More Standout Leaders On Corporate Sustainability Needed

In December, we reported on the deepening commitment the world’s largest corporations are showing when it comes to climate change and clean energy. 

A majority have set renewable energy targets, greenhouse gas reduction targets, or both. In fact, clean energy practices are becoming standard for most of the largest, most profitable companies in the world, which is great news.

But they are moving far too slowly, and aside from a few standout companies, "rampant incrementalism" still rules regarding corporate sustainability, argues respected management consultant Gib Hedstrom.

While more of them may be "doing less bad," few of them are taking steps to differentiate by driving to zero impact or changing their business model to grow green revenue.

Like us, he’s come to this conclusion by by analyzing the progress of companies that routinely show up on corporate sustainability rankings.

"A few standout companies like Unilever, Marks & Spencer, Nike, Ricoh and DuPont are aggressively driving growth," he says. Smart followers like GE, Google, HP, Sony, Microsoft and others are on track to be tomorrow’s sustainability leaders. But most companies (~75% by our count) muddle along – making incremental improvements."

The leaders that stand out today are the same ones we wrote about 10 years ago!

Even though most CEOs claim to have integrated sustainability into core decision-making processes, the reality is that fewer than 25% really have done this, says Hedstrom.

In Hedstrom’s view, companies fall into one of the following four categories:

Those looking Beyond Compliance to do less bad by conserving energy, reducing waste or addressing safety and human rights abuse. This describes the progress most companies have made so far.

Smart Followers that establish reasonably tough environmental and social responsibility guidelines, but that haven’t really taken steps to change their business.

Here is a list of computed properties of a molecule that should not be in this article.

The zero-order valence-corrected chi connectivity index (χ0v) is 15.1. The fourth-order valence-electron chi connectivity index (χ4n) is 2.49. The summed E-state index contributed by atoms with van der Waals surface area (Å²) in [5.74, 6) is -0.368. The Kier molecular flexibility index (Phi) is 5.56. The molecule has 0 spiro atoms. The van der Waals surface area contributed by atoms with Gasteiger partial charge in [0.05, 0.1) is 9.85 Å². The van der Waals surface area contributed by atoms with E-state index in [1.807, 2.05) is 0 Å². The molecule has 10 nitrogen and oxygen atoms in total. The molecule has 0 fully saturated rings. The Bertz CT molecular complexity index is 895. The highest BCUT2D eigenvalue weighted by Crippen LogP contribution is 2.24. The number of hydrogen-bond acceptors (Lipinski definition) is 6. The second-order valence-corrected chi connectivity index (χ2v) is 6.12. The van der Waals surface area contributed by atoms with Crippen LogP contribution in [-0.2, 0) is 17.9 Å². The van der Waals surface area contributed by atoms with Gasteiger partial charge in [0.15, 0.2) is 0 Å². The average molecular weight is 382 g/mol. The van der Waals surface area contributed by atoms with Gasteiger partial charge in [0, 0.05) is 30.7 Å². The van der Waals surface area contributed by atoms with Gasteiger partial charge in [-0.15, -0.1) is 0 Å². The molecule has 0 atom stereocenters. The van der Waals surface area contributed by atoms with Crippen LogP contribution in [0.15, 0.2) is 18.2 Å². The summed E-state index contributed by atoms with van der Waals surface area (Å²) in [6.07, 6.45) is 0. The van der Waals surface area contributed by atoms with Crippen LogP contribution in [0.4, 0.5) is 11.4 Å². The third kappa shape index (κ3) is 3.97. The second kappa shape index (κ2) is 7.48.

Tomorrow’s Sustainability Leaders, who are setting bold positioning "goals of zero" (for waste, energy or human rights) that set them apart from their industry peers. Microsoft, for example, charges business divisions an internal carbon tax that encourages managers to push toward carbon-neutrality. GE  includes "environmental performance" as a measure of  business success.

"These companies are starting to realign their business models to sustainability drivers; but have yet boldly to declare that realignment across the corporation," notes Hedstrom.

Which brings us to the final category, Today’s Sustainability Leaders. These companies have kick-started fundamental business transformations by investing in operations that have a low environmental or social footprint – and getting out of ones that have a high footprint.

Hedstrom’s premier examples are Unilever, which has set a goal of doubling sales revenue while cutting the company’s environmental footprint in half through its Sustainable Living Plan; and Nike, which puts sustainable business practices on an equal footing with quality, cost and delivery when it comes to measure operational efficiency.

His advice on how to get there?

– Assess which category describes your company today

– Understand where your customers would like you to be

– Gauge which steps are necessary to get there

"The breakthrough moment arrives when companies consumed with being less bad figure out this is actually about revenue growth," says Hedstrom.

Read his article:

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